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# Research Paper on Virtual Manipulatives In the Math Classroom

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### Research Paper on Virtual Manipulatives In the Math Classroom

1. 1. Virtual Manipulatives 1 Running Head: VIRTUAL MANIPULATIVES The Effects of Using Virtual Manipulatives Versus Physical Manipulatives on Achievement to Teach Basic Fractions to Third Grade Students Susan Scheurer East Stroudsburg University ELED 570: Introduction to Research Dr. Wilson July 11, 2011
2. 2. Virtual Manipulatives 2 The Effects of Using Virtual Manipulatives Versus Physical Manipulatives to Teach Basic Fractions to Elementary Students Introduction Many elementary math teachers use manipulatives to assist children with visualizing and processing mathematical concepts. McClung states that “manipulatives assist students in bridging the gap from their own concrete sensory environment to the more abstract levels of mathematics” (Brown, 2007). Physical manipulatives have been used over the centuries to bring math to life and still play an important role in education. Research has shown that physical manipulatives enhance the learning experience and are met with positive achievement results. However, with the rapid growth of technology in the past thirty years, technology devices are providing other options to use virtual manipulatives in the classroom. Taylor (2001) states that “progression in technology has increased the boundaries of mathematics and emphasized the importance of the integrations of technology in the mathematics curriculum” (Brown, 2007). Virtual manipulatives are widely available through the World Wide Web, which can be accessed in most classrooms. Current elementary teachers have the opportunity to use physical and/or virtual manipulatives in their classrooms. The technology resources that allow the use of virtual manipulatives to be integrated into the math classroom are becoming relatively easier and more accessible. According to Rosen and Hoffman, “teachers around the country and the world guide children’s mathematical learning through the use of manipulatives – pattern blocks, base blocks, geoboards, Unifix cubes, Cuisenaire rods, coins, clocks, and so on. Manipulatives allow concrete, hands-on exploration and representation of mathematical concepts. In the past few years, online resources for virtual versions of these common manipulatives have become available” (Rosen and Hoffman, 2009).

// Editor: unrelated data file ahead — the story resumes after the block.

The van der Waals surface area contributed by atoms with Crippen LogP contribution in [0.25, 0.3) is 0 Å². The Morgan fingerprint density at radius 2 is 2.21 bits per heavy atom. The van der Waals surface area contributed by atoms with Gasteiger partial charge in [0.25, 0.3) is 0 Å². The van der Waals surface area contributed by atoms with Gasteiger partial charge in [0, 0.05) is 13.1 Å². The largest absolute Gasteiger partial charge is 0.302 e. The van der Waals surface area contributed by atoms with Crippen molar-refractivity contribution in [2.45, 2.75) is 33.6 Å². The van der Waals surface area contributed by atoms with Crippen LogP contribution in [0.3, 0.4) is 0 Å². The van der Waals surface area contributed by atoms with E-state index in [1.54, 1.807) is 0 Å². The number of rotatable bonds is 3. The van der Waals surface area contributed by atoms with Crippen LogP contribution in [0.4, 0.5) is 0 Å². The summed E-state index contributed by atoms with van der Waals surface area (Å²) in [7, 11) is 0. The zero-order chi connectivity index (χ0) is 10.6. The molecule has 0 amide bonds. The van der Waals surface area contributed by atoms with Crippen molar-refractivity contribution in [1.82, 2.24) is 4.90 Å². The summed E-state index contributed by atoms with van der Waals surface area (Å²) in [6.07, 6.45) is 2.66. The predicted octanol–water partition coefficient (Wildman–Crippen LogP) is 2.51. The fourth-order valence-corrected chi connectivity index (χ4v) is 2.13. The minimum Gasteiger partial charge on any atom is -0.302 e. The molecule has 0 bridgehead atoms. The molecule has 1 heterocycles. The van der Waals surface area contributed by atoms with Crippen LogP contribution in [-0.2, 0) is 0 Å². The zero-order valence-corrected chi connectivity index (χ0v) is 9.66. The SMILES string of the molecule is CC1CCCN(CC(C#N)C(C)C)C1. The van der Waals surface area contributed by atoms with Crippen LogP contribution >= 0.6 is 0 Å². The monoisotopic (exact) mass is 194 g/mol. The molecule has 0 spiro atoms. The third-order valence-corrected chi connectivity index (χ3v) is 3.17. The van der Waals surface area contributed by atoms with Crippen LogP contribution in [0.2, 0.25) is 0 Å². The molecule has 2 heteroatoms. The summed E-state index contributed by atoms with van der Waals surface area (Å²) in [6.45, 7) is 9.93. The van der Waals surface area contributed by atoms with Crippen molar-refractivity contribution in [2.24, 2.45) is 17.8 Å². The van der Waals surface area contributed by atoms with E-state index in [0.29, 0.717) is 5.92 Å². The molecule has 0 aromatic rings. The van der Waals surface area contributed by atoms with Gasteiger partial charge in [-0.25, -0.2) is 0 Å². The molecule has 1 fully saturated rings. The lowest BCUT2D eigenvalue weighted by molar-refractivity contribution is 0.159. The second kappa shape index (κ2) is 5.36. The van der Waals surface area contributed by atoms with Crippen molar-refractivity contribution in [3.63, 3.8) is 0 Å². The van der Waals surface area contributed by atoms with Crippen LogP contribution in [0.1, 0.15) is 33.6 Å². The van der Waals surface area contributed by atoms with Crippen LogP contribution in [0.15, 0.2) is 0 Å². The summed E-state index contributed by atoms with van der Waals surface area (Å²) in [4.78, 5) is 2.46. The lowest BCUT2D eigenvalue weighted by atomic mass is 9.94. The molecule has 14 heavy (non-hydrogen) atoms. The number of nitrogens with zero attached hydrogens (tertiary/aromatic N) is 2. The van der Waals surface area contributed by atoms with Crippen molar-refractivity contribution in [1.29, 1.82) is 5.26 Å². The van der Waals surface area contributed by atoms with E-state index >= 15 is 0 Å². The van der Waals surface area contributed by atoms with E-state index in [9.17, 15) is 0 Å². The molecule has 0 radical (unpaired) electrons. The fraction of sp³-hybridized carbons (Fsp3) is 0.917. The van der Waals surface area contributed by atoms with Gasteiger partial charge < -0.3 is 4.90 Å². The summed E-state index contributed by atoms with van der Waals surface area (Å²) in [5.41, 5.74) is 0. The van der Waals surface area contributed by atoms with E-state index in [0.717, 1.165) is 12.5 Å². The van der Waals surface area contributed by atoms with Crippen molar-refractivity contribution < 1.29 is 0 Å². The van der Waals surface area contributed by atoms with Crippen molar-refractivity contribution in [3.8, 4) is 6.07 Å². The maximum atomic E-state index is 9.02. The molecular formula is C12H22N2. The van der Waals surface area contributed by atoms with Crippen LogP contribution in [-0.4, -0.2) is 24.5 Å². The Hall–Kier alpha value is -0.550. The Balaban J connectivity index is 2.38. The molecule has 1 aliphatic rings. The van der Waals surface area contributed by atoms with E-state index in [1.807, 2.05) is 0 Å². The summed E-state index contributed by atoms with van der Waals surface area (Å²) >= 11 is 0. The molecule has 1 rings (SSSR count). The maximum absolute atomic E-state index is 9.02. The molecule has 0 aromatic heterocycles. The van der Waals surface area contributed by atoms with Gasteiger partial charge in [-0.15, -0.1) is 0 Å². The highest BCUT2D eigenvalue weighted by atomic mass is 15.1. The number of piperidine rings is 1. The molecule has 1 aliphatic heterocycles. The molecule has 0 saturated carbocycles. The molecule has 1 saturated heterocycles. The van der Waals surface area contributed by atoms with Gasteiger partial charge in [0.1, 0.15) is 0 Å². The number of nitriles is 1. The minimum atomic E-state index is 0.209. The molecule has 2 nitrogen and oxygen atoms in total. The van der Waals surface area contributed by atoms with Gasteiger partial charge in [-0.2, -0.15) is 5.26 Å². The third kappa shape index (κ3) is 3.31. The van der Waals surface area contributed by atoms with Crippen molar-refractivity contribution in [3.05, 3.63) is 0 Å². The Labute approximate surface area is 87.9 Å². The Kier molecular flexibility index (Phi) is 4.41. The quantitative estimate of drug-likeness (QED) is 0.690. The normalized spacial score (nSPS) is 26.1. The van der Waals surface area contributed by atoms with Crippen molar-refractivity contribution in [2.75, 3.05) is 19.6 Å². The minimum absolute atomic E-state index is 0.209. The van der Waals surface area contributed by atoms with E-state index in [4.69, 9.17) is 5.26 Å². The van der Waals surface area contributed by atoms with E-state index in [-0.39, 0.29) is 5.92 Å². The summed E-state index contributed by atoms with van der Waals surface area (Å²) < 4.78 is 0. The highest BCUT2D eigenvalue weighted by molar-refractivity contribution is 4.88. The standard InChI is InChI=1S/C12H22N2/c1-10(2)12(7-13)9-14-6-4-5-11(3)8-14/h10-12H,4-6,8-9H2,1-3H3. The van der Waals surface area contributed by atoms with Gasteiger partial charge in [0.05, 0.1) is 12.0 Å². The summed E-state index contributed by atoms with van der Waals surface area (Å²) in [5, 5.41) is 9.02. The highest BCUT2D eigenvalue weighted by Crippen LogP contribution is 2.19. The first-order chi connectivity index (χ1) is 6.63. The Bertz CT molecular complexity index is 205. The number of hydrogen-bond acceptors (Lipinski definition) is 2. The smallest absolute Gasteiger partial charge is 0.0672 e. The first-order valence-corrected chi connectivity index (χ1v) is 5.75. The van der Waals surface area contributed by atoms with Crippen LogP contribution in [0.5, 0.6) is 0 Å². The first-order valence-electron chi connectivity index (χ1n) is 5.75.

3. 3. Virtual Manipulatives 3 Furthermore, children are growing up with technology as an integral way of life. It is imperative for teachers to integrate technology in the classroom to engage students, enhance and promote active visual learning. Using virtual manipulatives in the classroom is still largely under researched. However, from personal experience, students are enthusiastic to learn math using a new and exciting way to visualize learning of mathematical concepts. Virtual manipulatives are a resource that engages students and have the potential to greatly enhance their math achievement. Research Problem The Effects of Using Virtual Manipulatives Versus Physical Manipulatives on Achievement to Teach Basic Fractions to Third Grade Students Research Questions 1. What are the gain scores on an instrument measuring achievement of students taught basic fractions using virtual manipulatives? 2. What are the gain scores on an instrument measuring achievement of students taught basic fractions using physical manipulatives? 3. How do the scores compare? Definition of Terms Manipulatives are defined by Taylor (2002) as “physical objects (e.g., base ten blocks, algebra tiles, pattern blocks, etc.) that can be touched, turned, rearranged, and collected” (Brown, 2007). According to Rosen, “manipulatives allow concrete, hands-on exploration and representation of mathematical concepts” that children can explore (Rosen and Hoffman, 2009). Physical Manipulatives are described by McClung (1998) as “objects that appeal to several of the senses. They are objects that students are able to see, touch, handle, and move” (Brown, 2007). Physical manipulatives are also called concrete manipulatives and according to
4. 4. Virtual Manipulatives 4 Mendiburo, “what is “concrete” to a child may have more to do with what is meaningful and manipulable than with physical characteristics” (Mendiburo, 2006). Virtual Manipulatives are defined by Moyer, Bolyard and Spikell as “an interactive, Web- based visual representation of a dynamic object that present opportunities for constructing mathematical knowledge” (Moyer, 2005). Moyer (2005) further describes virtual manipulatives saying “virtual manipulatives are essentially replicas of physical manipulatives placed on the World Wide Web in the form of computer applets with additional advantageous features” (Brown, 2007) In another study, virtual manipulatives are defined as “computer based renditions of common mathematics manipulatives and tools” (Suh, 2007).